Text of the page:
Men's shirting, velvet bows, gray herringbone tweed, dotty voile, green corduroy, and black patent leather: On paper it reads like a disaster in the making. Still, one of fashion's big pleasures is the surprise of being proven absolutely wrong by a designer. Once in a blue moon, in the right hands, the most-unexpected things suddenly look fantastic together, and that's exactly what happened at Richard Nicoll's first solo show.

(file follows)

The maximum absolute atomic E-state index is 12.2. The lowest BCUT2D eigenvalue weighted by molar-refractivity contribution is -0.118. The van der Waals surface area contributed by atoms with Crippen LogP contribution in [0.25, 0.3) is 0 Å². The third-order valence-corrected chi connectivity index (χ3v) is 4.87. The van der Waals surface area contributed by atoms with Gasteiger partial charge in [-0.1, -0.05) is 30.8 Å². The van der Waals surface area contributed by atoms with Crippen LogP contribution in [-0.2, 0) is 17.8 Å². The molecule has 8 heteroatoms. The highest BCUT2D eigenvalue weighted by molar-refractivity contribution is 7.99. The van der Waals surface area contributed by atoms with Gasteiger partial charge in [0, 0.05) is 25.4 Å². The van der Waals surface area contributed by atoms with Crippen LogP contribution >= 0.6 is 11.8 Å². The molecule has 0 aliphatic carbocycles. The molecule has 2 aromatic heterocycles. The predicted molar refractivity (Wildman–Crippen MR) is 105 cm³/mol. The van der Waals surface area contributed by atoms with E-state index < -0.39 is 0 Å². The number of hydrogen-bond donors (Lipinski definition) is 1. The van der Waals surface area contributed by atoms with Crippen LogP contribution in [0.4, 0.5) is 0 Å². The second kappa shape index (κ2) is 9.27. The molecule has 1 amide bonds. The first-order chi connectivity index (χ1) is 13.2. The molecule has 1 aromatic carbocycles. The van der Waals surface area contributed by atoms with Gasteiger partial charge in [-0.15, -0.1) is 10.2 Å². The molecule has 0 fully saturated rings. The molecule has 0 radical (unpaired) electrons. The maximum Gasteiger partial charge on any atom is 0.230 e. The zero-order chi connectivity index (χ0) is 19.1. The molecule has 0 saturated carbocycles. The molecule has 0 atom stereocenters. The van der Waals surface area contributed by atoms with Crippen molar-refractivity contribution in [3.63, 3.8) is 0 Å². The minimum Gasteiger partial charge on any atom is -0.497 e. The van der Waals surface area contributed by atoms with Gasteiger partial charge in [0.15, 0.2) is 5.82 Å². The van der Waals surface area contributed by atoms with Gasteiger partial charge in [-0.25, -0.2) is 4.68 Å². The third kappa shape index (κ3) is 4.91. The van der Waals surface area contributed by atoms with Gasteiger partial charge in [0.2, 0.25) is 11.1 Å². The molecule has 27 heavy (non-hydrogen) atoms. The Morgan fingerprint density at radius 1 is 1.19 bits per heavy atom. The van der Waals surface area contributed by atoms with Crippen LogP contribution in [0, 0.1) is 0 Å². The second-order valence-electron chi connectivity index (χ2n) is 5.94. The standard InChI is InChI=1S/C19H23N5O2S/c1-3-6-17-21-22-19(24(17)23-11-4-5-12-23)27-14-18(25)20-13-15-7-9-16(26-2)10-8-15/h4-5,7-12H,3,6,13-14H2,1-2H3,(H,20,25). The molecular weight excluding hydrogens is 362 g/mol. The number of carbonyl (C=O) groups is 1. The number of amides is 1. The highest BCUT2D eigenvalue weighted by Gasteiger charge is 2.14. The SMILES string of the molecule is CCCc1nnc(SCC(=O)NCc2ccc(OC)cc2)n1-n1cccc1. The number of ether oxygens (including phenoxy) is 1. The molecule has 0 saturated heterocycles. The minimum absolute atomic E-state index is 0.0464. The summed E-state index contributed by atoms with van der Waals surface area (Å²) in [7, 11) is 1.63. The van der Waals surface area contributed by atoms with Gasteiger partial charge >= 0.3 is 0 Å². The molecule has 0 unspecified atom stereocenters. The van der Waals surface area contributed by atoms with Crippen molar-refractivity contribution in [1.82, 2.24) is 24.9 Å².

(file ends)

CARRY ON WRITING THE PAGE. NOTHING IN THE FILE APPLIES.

Nicoll (an Australian who graduated from Central Saint Martins with a master's degree) said he was inspired by Victorian housemaids, but what he presented was a completely original look free of the historical whimsy that turns so many young designers to mush. It involved voluminous, self-striped white leg-of-mutton shirts tied at the neck with black velvet bows, tight bras or bodices layered over them, and either pegged tweed pants and eighties biker jackets, or soft, slouchy cuffed cord shorts. It takes a lot to pull such complicated elements together into something crisp-looking, especially when it's all styled with polka-dot stockings, high ankle boots, and the odd pair of patent gauntlets, but that's what Nicoll did. Better still, seen separately, all those pieces are beautifully made and totally wearable—particularly his shirts, which look like they could be the foundation of a nice little business on their own.